Alzheimer’s Awareness Month – now is the time to learn more about dementia and what support is available


World Alzheimer’s Day was held last week, on 21 September, as part of World Alzheimer’s Month.

Councillor Beccy HopfenspergerThis year the theme is around the power of knowledge, encouraging people to do what they can to learn more about dementia and understand the changes in memory and behaviour, so people feel equipped and able to identify when and where they may can go for help and support.

Alzheimer’s disease is the most common cause of dementia, Alzheimer’s is a progressive disease. This means that gradually, over time, more parts of the brain are damaged. As this happens, more symptoms develop, and they also get worse.

According the Alzheimer Society, more than 520,000 people in the UK have dementia caused by Alzheimer’s disease and this figure is set to rise.

Sadly, the impact of the Coronavirus pandemic, combined with the stigma of dementia and the common misconception around memory loss being just part of getting old, means that dementia diagnosis rates are currently at a five-year low across the UK, which sadly means that tens of thousands of people across the country are currently living with undiagnosed dementia.

This means they don’t have access to the vital care and support that a diagnosis can bring and could risk ending up in crisis before making plans with their family and friends.

Typical early symptoms of Alzheimer’s may include memory problems like regularly forgetting recent events, people's names, or familiar faces. Becoming increasingly repetitive, asking the same question multiple times.

Regularly misplacing items or putting them in odd or unusual places. Confusion about the date or losing track of the time of day. People with the onset of dementia might also develop problems communicating or finding the right words.

If you recognise some of these symptoms, either in yourself or in a close friend or family member, book a visit with a GP as soon as possible. Whilst getting a diagnosis can be daunting all the evidence suggests it’s better to know.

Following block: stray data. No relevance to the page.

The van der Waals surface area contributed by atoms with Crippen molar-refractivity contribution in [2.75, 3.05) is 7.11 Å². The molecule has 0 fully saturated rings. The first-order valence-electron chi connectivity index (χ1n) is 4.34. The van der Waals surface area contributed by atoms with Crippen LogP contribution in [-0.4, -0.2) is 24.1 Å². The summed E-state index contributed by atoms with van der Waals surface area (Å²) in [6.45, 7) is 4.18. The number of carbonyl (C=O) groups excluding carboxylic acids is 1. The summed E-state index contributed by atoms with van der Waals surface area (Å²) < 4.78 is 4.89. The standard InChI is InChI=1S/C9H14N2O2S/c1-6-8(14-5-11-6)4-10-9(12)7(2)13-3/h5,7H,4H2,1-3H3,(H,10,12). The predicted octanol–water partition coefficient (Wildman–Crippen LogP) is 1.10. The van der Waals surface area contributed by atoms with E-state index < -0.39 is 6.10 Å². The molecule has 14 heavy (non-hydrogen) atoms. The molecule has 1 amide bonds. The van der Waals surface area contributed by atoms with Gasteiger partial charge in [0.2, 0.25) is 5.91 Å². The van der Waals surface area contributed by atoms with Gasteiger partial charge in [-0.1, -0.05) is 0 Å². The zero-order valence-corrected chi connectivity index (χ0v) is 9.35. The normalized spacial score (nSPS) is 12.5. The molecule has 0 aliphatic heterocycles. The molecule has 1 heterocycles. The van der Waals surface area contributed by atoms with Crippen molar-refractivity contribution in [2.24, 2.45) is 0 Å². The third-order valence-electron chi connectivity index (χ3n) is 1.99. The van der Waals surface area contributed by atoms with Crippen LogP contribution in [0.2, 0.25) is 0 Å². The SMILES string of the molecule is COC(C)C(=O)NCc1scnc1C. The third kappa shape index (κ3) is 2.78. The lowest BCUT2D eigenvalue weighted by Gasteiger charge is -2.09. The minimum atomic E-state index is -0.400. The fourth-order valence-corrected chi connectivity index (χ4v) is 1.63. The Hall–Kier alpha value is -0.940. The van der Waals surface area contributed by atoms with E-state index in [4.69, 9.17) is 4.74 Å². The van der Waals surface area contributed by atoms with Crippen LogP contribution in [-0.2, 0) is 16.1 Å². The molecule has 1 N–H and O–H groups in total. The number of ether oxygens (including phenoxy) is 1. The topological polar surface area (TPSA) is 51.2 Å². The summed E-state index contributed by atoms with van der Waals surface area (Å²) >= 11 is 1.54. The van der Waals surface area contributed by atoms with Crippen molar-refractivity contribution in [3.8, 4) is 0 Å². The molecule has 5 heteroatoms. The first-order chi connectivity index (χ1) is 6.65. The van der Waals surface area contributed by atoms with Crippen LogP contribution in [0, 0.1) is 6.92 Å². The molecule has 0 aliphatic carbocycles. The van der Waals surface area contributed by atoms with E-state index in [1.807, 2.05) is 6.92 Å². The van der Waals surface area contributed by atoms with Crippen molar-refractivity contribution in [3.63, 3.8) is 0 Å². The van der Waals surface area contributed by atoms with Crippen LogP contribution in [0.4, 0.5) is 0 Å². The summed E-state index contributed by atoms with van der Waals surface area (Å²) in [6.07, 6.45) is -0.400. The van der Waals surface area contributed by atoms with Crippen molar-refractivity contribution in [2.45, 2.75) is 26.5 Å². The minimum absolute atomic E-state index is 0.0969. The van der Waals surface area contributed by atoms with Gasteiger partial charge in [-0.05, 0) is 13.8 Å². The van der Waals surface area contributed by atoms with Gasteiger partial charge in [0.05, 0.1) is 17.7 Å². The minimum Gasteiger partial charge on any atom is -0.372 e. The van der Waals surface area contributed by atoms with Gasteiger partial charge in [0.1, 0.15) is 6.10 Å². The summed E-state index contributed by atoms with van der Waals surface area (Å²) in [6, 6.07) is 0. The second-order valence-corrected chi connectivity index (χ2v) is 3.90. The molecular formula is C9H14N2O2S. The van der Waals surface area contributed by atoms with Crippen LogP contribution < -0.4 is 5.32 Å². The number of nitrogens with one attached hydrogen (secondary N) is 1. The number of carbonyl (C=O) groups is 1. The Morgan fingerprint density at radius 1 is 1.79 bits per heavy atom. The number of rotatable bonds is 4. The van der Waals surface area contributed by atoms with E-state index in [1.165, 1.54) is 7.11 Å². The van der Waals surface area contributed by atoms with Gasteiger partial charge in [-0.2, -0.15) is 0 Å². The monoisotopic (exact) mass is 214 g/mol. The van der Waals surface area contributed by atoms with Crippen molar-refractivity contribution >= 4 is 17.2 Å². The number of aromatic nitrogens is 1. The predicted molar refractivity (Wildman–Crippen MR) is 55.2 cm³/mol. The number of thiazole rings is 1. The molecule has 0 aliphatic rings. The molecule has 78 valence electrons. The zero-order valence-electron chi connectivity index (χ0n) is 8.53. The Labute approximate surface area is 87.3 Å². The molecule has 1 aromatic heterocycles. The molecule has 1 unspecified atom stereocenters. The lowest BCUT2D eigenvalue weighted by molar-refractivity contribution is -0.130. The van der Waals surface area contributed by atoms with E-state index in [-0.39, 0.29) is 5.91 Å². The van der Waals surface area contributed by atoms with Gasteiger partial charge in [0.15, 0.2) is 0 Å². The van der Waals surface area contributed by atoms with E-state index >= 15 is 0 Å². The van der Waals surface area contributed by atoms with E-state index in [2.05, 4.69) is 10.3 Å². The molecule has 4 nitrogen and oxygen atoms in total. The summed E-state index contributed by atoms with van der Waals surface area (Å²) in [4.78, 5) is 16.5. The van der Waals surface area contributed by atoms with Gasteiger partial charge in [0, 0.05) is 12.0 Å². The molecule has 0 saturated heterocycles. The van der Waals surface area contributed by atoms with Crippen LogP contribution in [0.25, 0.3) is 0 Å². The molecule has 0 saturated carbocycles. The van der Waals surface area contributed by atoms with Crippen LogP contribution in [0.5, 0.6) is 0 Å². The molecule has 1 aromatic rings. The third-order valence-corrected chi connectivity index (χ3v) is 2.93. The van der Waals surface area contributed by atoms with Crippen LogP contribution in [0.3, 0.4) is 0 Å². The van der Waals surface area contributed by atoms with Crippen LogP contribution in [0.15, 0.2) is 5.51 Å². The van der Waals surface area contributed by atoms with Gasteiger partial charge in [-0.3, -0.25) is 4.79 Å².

Earlier this year, as part of Dementia Action Week, Alzheimer’s Society created and launched a new online symptoms checklist that can be printed off and taken with you to a GP appointment, to help talk about changes that might be due to dementia.

Unlocking early support is vital, as it opens a range of both practical and emotional support. This support can include people gaining access to the latest information and research, so they can know more about the disease and how it develops, access counselling and emotional wellbeing support, and potentially benefit from drug and non-drug treatments available to help manage the disease as it develops.

Alzheimers Society logoIt also allows them the opportunity to explain to family and friends the changes happening in their life. You can find out more information about their symptom checklist, along with a wealth of information and a range of help sheets about everything from what support exists for individuals diagnosed with Alzheimer’s, support for carers of people with dementia, and the various treatment options which can be considered for people who are diagnosed with Alzheimer’s on the Alzheimer’s Society website.

Don’t dismiss the little symptoms you or your family may have noticed, it’s not necessarily part of getting old – it might be part of getting ill.

Within Suffolk, anyone who needs help, advice and support for themselves or others pre or post a diagnosis of dementia, can contact the Alzheimer’s Society via their Dementia Connect (Telephone 0333 150 3456 or email

Within Waveney, Alzheimer’s Society provide a Dementia Support Service (Telephone 01603 763556 or email